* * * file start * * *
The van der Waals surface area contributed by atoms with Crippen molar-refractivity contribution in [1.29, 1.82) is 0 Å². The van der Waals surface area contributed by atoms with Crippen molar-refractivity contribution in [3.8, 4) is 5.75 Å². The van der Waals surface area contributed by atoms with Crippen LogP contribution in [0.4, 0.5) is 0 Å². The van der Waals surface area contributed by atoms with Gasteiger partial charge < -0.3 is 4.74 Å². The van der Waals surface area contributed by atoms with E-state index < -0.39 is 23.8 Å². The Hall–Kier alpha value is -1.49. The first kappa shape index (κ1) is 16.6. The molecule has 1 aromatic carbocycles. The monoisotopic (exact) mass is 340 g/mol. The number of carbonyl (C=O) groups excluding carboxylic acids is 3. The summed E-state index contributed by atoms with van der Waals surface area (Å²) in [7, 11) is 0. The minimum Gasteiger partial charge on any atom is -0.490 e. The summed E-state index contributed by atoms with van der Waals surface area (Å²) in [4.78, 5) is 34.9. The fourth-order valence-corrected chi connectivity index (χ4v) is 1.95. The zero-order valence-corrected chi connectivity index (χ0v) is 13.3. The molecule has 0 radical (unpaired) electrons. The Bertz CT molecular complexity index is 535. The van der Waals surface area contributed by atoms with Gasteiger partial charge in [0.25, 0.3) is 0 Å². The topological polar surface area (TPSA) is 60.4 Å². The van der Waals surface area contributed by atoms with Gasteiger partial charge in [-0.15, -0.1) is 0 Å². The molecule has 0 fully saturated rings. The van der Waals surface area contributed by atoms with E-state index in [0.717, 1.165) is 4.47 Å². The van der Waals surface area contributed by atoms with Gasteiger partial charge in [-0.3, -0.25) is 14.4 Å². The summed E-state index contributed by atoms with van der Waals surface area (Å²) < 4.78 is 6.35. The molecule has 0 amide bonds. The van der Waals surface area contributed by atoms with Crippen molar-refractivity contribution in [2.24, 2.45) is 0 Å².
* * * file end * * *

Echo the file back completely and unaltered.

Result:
The van der Waals surface area contributed by atoms with Crippen molar-refractivity contribution in [1.29, 1.82) is 0 Å². The van der Waals surface area contributed by atoms with Crippen molar-refractivity contribution in [3.8, 4) is 5.75 Å². The van der Waals surface area contributed by atoms with Crippen LogP contribution in [0.4, 0.5) is 0 Å². The van der Waals surface area contributed by atoms with Gasteiger partial charge < -0.3 is 4.74 Å². The van der Waals surface area contributed by atoms with E-state index < -0.39 is 23.8 Å². The Hall–Kier alpha value is -1.49. The first kappa shape index (κ1) is 16.6. The molecule has 1 aromatic carbocycles. The monoisotopic (exact) mass is 340 g/mol. The number of carbonyl (C=O) groups excluding carboxylic acids is 3. The summed E-state index contributed by atoms with van der Waals surface area (Å²) in [7, 11) is 0. The minimum Gasteiger partial charge on any atom is -0.490 e. The summed E-state index contributed by atoms with van der Waals surface area (Å²) in [4.78, 5) is 34.9. The fourth-order valence-corrected chi connectivity index (χ4v) is 1.95. The zero-order valence-corrected chi connectivity index (χ0v) is 13.3. The molecule has 0 radical (unpaired) electrons. The Bertz CT molecular complexity index is 535. The van der Waals surface area contributed by atoms with Gasteiger partial charge in [0.25, 0.3) is 0 Å². The topological polar surface area (TPSA) is 60.4 Å². The van der Waals surface area contributed by atoms with Gasteiger partial charge in [-0.15, -0.1) is 0 Å². The molecule has 0 fully saturated rings. The van der Waals surface area contributed by atoms with E-state index in [0.717, 1.165) is 4.47 Å². The van der Waals surface area contributed by atoms with Gasteiger partial charge in [-0.3, -0.25) is 14.4 Å². The summed E-state index contributed by atoms with van der Waals surface area (Å²) < 4.78 is 6.35. The molecule has 0 amide bonds. The van der Waals surface area contributed by atoms with Crippen molar-refractivity contribution in [2.24, 2.45) is 0 Å².